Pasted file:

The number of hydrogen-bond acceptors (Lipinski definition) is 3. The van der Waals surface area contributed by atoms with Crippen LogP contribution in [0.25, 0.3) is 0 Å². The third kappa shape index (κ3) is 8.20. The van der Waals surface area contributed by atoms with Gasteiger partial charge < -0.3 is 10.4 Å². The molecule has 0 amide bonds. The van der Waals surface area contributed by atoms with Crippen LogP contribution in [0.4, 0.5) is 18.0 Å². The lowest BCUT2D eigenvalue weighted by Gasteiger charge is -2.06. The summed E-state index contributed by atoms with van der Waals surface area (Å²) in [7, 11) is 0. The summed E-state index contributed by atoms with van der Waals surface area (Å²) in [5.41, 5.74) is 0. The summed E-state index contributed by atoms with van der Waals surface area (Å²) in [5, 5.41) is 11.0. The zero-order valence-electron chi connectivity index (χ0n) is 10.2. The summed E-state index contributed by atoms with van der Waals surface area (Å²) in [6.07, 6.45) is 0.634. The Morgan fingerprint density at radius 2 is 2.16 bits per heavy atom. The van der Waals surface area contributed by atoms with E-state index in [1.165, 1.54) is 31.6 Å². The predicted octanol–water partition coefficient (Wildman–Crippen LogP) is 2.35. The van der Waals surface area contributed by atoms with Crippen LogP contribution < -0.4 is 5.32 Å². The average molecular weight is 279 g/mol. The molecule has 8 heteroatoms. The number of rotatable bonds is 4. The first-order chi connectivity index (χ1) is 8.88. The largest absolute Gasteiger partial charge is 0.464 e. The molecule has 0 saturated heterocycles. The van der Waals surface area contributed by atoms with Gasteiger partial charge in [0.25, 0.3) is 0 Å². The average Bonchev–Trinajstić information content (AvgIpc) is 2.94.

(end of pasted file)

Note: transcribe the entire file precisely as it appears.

The number of hydrogen-bond acceptors (Lipinski definition) is 3. The van der Waals surface area contributed by atoms with Crippen LogP contribution in [0.25, 0.3) is 0 Å². The third kappa shape index (κ3) is 8.20. The van der Waals surface area contributed by atoms with Gasteiger partial charge < -0.3 is 10.4 Å². The molecule has 0 amide bonds. The van der Waals surface area contributed by atoms with Crippen LogP contribution in [0.4, 0.5) is 18.0 Å². The lowest BCUT2D eigenvalue weighted by Gasteiger charge is -2.06. The summed E-state index contributed by atoms with van der Waals surface area (Å²) in [7, 11) is 0. The summed E-state index contributed by atoms with van der Waals surface area (Å²) in [5.41, 5.74) is 0. The summed E-state index contributed by atoms with van der Waals surface area (Å²) in [5, 5.41) is 11.0. The zero-order valence-electron chi connectivity index (χ0n) is 10.2. The summed E-state index contributed by atoms with van der Waals surface area (Å²) in [6.07, 6.45) is 0.634. The Morgan fingerprint density at radius 2 is 2.16 bits per heavy atom. The van der Waals surface area contributed by atoms with E-state index in [1.165, 1.54) is 31.6 Å². The predicted octanol–water partition coefficient (Wildman–Crippen LogP) is 2.35. The van der Waals surface area contributed by atoms with Crippen LogP contribution < -0.4 is 5.32 Å². The average molecular weight is 279 g/mol. The molecule has 8 heteroatoms. The number of rotatable bonds is 4. The first-order chi connectivity index (χ1) is 8.88. The largest absolute Gasteiger partial charge is 0.464 e. The molecule has 0 saturated heterocycles. The van der Waals surface area contributed by atoms with Gasteiger partial charge in [0.25, 0.3) is 0 Å². The average Bonchev–Trinajstić information content (AvgIpc) is 2.94.